Do you know how that came about? Because AOC is broke until she starts receiving her Congressional pay, she’s dining in dive bars and cheap restaurants. While in one, she was speaking to the wait staff and discovered that many of them were also Congressional staffers working second jobs.

Funny the things that happen when people who actually represent the majority of America show up to govern.

Before the deal with the staffers, she publicly discussed the absurdity of her receiving the Congressional, super-cheap health insurance plan, but was forced to pay twice as much for basically the same plan when she worked as a waitress.

During the campaign, she refused all corporate campaign donations.

You see, that’s a person who represents regular people, who’s fighting to solve everyday problems.

That’s an outsider.

 

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Analysis | The 2019 gas tax, gambling fight is under way

Josh Moon

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The fight over a gas tax increase has begun.

Just out of public view, lawmakers and lobbyists and business interests are working together and against each other to draw up bills that will increase Alabama’s gas tax as much as 18 cents initially, depending on the type of fuel being purchased.

But there is broad disagreement between Republican lawmakers, reflected in soon-to-be-filed legislation, over the amount of the tax increase, the manner in which it can be increased and the way it can be spent.

APR viewed copies of multiple gas tax bills that are in various stages of completion, and while all shared the same general goal — increasing the tax on fuel in order to fund a variety of infrastructure projects throughout the state — the bills differed dramatically on basic features, setting up what is sure to be a contentious and problematic debate.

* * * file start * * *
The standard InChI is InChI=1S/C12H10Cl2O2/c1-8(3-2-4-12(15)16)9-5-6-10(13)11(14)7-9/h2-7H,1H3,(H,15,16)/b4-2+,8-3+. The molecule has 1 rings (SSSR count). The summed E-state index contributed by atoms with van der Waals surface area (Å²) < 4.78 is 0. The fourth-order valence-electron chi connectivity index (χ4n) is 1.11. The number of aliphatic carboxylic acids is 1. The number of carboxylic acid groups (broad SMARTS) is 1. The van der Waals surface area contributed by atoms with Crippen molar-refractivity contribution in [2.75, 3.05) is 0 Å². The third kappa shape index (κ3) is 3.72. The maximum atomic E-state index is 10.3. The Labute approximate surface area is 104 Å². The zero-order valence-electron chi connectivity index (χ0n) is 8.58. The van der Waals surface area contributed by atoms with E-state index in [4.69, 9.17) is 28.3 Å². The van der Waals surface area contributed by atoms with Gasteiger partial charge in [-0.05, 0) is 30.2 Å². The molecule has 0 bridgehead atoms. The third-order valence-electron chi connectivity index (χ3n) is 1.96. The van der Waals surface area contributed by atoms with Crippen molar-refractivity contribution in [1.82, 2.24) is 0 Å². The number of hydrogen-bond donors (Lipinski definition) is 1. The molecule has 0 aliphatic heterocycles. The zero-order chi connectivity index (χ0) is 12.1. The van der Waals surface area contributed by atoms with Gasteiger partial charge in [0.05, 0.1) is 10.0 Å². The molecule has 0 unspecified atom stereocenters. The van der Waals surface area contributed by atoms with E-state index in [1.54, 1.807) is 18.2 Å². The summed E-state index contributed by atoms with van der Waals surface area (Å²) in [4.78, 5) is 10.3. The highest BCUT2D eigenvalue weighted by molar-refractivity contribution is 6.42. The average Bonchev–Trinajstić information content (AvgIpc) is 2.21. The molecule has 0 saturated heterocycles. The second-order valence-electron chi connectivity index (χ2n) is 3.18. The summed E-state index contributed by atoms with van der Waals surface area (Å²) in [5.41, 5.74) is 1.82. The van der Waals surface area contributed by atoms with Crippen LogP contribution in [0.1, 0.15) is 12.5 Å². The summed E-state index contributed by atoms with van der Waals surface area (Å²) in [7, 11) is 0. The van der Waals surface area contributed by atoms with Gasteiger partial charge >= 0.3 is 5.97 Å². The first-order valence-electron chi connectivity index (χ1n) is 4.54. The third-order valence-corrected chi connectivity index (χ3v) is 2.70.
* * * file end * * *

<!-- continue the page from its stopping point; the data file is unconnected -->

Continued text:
A debate that, insiders agree, is likely to open the door for gambling/lottery legislation.

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In fact, sources have told APR that at least four different gambling/lottery bills are floating among lawmakers, as lobbyists, lawmakers and business interests push their favorites. As you might imagine, those bills also differ dramatically in scope, focus and support.

At the center of this entire debate is a basic need: Infrastructure.

Alabama’s is terrible disrepair. And because the state routinely collects the lowest property and personal income taxes in the nation, the state is also broke and unable to repair its bridges and roads.

To make a dent in this problem, a study by one business-friendly group said an additional 32 cents would have to be added to current fuel prices.

Even the guys who sell road building equipment wouldn’t vote for that, so the bills currently being shopped around start with figures well below that number. The most aggressive of the bills reviewed by APR — one allegedly backed by Senate leadership — would add 18 cents and tie future raises to a yet-to-be-determined index.

That bill would also allow for the legislature to float a bond issue, giving lawmakers a pot of money up front to dole out.

That bill is similar to one that failed in the 2018 legislative session, and it retains several provisions that caused its death, including failing to require the state highway department to provide specifics on proposed jobs and allowing jobs to be bid a few miles at a time instead of as a whole job. Republicans who are already wary of putting a tax increase on their political resumes were concerned that a failure to adequately control where the money goes could lead to an embarrassing misuse of funds.